Sega Mega Drive Classics: Yes, It’s That Time Again

You know a console generation has truly reached maturity when it gets a compilation of Mega Drive games.

Sega’s library of 16-bit classics must surely, by now, be some of the most frequently officially and legally emulated games of all time — and yet we keep getting these packages. And people keep buying them. People like, yes, me.

So is this latest bundle of games worth picking up? Well, read on and find out — and over the course of the coming weeks, we’ll be looking at the individual games in the compilation in more detail, too, through the Mega Drive Essentials column.

These Mega Drive compilations have been farmed out to a number of different developers over the years, with some particular highlights being the Xbox 360 and PlayStation 3 packages by Backbone Entertainment, and the PSP bundle by Digital Eclipse. This latest collection is the work of d3t, whose previous work included the various separate Mega Drive releases on PC-based digital distribution platform Steam.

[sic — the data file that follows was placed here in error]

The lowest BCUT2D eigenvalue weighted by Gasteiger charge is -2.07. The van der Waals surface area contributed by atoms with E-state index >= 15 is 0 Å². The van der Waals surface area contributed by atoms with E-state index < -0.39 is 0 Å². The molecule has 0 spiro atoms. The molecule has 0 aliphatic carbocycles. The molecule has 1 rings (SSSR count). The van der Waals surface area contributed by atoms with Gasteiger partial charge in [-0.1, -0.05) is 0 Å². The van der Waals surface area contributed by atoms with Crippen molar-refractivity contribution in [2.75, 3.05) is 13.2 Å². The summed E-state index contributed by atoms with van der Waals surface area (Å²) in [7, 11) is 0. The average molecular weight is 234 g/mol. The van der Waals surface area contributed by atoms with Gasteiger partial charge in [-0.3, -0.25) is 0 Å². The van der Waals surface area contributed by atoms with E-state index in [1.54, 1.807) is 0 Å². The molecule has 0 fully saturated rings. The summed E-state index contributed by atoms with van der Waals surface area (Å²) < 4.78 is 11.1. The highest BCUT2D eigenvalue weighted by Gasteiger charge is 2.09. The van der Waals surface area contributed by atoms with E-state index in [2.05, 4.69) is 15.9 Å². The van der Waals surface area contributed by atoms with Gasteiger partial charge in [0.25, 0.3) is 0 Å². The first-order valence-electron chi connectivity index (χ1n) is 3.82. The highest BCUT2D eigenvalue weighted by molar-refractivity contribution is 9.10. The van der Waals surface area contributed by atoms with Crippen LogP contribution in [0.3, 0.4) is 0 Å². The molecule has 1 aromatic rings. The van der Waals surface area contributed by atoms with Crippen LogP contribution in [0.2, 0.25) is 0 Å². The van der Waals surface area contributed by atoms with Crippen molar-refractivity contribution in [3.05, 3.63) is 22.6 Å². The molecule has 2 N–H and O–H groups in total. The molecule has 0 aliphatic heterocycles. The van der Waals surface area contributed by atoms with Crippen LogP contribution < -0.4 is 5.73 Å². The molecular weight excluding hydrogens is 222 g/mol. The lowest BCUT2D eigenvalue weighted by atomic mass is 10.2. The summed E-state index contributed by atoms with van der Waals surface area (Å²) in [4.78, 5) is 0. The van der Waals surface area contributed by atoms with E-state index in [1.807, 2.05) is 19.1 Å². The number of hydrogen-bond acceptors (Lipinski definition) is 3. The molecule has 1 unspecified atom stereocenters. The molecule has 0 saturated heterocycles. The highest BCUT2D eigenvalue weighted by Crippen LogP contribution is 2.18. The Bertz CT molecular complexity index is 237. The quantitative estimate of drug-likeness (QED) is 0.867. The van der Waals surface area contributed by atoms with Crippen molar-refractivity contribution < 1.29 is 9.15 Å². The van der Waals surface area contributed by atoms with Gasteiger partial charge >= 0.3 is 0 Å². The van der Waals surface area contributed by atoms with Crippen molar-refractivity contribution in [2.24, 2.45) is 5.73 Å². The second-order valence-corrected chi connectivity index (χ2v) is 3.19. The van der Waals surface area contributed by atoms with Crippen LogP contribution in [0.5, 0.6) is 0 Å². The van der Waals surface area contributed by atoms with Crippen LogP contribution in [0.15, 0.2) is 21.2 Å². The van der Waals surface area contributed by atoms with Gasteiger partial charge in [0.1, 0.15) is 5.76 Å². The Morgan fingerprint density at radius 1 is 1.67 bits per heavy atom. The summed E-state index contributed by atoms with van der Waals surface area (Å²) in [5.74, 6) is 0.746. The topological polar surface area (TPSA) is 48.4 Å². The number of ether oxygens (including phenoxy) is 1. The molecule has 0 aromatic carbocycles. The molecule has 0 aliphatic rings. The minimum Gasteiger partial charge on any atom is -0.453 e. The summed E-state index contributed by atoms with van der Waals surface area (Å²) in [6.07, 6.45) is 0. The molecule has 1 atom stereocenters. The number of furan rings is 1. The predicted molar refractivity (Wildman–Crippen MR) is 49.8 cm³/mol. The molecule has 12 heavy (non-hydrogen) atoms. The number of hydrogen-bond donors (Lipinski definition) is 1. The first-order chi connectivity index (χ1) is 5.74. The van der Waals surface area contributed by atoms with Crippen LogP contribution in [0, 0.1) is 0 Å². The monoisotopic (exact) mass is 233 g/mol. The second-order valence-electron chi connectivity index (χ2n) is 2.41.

To be honest, the knowledge that d3t was working on this new collection concerned me slightly; while their Steam releases cover a wide range of different games and the addition of Steam Workshop mod support has allowed people to get creative with these classic games, the performance of the emulated games was, at times, questionable, depending on your computer hardware, and the whole thing was wrapped together in a somewhat unnecessary “virtual bedroom” interface that some actually attributed the poor performance to.

Thankfully, the new release of Sega Mega Drive Classics performs very well indeed for the most part — at least on the PS4 version I’ve been playing — despite having a lot in common with the Steam releases, including the virtual bedroom setup. Emulation is solid and smooth, though there are very occasional “micro freezes” now and then; these are infrequent and unobtrusive enough to not be a major issue, but it’s a shame they slipped in for whatever reason. Sound reproduction is very good, with the Mega Drive’s FM synthesis and crunchy samples sounding as great as ever, and even games that have struggled with authentic audio in some collections — Phantasy Star III is a good example — appear to sound as they should.